‘Drama Queens’ and their male counterparts may look like they’re responding quickly – rallying the troops, taking charge and solving problems. But they cause more chaos at work and create more fallout than the problems they’re reacting to. Don’t be fooled by their high energy and don’t promote them. Drama Queens come in many forms. For example:
To learn to recognize and stop them, read more.
Our language has many expressions for the perspective necessary for judicious action: ‘Don’t make a mountain out of a molehill; don’t throw the baby out with the bathwater; don’t try to kill mosquitoes with a bazooka; don’t jump to conclusions; don’t promote a Drama Queen.’
In his article in the New York Times, Erik Eckholm, points out that, “Alarmed by evidence that gay and lesbian students are common victims of schoolyard bullies, many school districts are bolstering their antiharassment rules with early lessons in tolerance.”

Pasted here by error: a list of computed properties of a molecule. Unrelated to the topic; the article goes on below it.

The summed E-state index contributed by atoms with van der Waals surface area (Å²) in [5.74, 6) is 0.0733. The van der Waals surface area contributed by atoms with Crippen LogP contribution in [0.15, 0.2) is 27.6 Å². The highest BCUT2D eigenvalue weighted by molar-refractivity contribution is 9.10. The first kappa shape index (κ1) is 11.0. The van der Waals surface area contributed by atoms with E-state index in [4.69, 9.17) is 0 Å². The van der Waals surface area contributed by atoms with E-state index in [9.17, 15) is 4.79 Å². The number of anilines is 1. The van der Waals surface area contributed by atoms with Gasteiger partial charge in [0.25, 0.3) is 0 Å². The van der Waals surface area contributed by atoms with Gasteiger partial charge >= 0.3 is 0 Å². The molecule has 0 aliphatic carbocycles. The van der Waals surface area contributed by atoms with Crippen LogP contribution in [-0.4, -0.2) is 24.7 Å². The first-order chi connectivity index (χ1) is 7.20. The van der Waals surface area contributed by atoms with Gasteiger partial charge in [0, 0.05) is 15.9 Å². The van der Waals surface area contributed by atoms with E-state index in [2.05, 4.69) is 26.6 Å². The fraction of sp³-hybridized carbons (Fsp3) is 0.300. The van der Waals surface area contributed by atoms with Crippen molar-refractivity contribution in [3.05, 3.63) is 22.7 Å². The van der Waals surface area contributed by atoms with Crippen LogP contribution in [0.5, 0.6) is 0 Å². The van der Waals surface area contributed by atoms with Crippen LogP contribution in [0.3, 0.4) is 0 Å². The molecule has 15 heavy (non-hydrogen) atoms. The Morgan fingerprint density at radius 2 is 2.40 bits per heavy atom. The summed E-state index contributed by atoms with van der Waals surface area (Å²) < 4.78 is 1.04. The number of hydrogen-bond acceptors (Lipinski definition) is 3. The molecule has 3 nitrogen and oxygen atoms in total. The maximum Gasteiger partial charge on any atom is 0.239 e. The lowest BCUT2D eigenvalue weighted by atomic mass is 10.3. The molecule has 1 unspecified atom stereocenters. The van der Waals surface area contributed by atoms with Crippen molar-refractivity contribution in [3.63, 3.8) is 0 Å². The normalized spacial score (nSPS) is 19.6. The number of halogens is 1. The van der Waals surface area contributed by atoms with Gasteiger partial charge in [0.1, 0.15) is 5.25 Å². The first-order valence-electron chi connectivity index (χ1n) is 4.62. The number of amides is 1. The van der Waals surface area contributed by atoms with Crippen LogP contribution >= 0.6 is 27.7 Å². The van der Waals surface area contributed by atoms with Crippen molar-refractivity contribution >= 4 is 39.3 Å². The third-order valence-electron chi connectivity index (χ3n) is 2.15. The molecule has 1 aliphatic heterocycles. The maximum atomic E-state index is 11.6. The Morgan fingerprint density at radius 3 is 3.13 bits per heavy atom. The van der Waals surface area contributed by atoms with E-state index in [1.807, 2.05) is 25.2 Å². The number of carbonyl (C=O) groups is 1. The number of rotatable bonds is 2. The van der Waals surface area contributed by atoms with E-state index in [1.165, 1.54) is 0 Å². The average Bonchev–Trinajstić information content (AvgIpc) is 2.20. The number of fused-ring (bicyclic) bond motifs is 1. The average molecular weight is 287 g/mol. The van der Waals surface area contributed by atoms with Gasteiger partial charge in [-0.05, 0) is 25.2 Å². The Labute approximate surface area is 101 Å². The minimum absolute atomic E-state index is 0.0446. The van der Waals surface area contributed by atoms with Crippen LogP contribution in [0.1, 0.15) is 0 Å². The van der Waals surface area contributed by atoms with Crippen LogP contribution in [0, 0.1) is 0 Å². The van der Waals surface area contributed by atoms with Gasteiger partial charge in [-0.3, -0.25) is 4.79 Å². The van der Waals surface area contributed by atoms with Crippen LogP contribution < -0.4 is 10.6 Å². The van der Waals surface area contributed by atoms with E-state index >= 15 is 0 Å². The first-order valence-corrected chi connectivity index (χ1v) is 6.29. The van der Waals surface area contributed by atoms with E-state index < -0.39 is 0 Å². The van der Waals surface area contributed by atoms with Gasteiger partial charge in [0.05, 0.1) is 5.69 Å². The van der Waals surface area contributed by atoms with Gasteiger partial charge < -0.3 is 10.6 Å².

The article continues, “Rick DeMato, pastor of Liberty Baptist Church, [who] opposes the curriculum changes in the school district in Helena, Mont. [has led] angry parents and religious critics…[to] charge that liberals and gay rights groups are using the antibullying banner to pursue a hidden ‘homosexual agenda,’ implicitly endorsing, for example, same sex marriage.”
Stealth bullies win when they can change the subject to fit their agendas; when they can distract you from your subject and make the focus of discussion be something they want to discuss and over which they think they can win.
For example, suppose you complain about your date or spouse’s public or private sarcasm, put-downs and nasty, mocking humor. If he’s a stealthy, manipulative bully, he might change the subject by saying that you’re hypersensitive and you over-react, or that you hurt his feelings by complaining. If he can get you to focus on whether you’re hypersensitive or have no sense of humor or on making him feel better, then he wins and you lose. You’ll never get him to stop making those remarks.